Our website does not support this browser  

Cow’s milk protein allergy (CMPA) is one of the most common food allergies in infants1 and it often presents with diverse and non-specific symptoms, making it challenging to diagnose. At Nestlé Health Science, we understand this challenge and are committed to providing expert-developed tools, nutritional solutions and support for healthcare professionals to help facilitate the earlier diagnosis and appropriate management of infants and young children with CMPA. We are also dedicated to providing information, tools and support for caregivers to help raise awareness around the symptoms of CMPA.
Globally, the number of babies with food allergies is increasing

The top eight food allergens in children are milk, eggs, fish, shellfish, tree nuts, peanuts, wheat and soybeans. Over the past 10 years, there has been a large increase in the number of babies diagnosed with food allergies.

CMPA usually develops before a baby's first birthday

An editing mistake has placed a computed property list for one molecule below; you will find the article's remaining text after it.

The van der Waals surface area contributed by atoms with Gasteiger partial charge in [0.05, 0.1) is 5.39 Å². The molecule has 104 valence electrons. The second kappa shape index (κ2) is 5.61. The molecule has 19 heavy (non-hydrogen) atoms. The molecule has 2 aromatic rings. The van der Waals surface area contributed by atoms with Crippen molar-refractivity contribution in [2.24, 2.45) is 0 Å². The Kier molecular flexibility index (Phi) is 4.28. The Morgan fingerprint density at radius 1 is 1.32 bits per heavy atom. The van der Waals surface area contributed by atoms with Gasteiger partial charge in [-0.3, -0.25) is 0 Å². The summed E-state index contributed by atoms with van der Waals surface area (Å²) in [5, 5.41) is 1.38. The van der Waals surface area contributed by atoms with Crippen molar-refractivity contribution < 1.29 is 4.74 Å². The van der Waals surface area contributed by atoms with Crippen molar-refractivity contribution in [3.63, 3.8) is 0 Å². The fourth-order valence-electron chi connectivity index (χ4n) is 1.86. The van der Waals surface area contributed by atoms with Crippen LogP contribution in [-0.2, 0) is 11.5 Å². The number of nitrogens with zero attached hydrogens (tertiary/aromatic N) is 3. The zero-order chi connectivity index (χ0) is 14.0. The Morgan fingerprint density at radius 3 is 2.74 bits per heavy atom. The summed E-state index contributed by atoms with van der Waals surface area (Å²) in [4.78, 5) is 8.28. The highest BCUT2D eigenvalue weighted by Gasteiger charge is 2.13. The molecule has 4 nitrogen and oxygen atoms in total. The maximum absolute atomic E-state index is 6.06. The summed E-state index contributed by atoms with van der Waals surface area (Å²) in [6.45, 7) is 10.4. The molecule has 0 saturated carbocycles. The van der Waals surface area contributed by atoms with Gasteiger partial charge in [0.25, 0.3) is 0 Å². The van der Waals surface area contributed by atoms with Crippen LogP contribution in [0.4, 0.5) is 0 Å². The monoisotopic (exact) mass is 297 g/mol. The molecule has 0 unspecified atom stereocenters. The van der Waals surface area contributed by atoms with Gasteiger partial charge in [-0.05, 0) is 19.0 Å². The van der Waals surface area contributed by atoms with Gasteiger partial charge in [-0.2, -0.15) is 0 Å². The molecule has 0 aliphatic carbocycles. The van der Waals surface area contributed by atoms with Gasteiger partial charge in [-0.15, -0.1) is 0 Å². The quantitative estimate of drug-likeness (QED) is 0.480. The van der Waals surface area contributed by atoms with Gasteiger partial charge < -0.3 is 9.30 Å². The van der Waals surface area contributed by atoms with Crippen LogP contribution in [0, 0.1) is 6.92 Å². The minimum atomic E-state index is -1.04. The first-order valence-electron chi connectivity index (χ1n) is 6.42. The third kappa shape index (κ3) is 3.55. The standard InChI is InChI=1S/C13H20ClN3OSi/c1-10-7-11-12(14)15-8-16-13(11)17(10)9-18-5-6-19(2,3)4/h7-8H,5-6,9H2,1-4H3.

Up to 3 out of every 100 of babies will develop CMPA in their first year of life. CMPA is very rare in children older than 6 years of age.

CMPA usually develops before a baby's first birthday 

Up to half of all babies with CMPA will outgrow it after just 1 year, over three quarters will outgrow CMPA after 3 years, and nearly all babies with CMPA will have outgrown it by their

Babies with CMPA should still be breastfed

In rare cases, breastfed babies can develop CMPA by reacting to cow's milk protein in their mother's breast milk. With changes to the mother's diet, breastfeeding can continue safely. This usually requires qualified dietary counselling to completely exclude all sources of cow’s milk protein from the mother’s diet.

CMPA vs lactose


It is important to know the difference between lactose intolerance and CMPA (also known as CMP), as both have different causes and treatments; In addition, CMPA usually develops early in life, while lactose intolerance is extremely rare before 5 years of age.

Sources consulted:
  • Scallop MC, Spolidoro JVN, Morals MB, Toporovski MS. Diagnosis and treatment guide for cow's milk protein allergy. 2004


The non-specific signs and symptoms of CMPA, ranging from colic and reflux to constipation, insomnia, eczema, diarrhea and crying, make diagnosis a real challenge. The symptoms involve many different organ systems, predominantly the skin and the gastrointestinal and respiratory tracts. The involvement of two or more organ systems increases the likelihood of CMPA.



Digestive symptoms of cow’s milk protein allergy

Up to 60% of affected infants have digestive symptoms.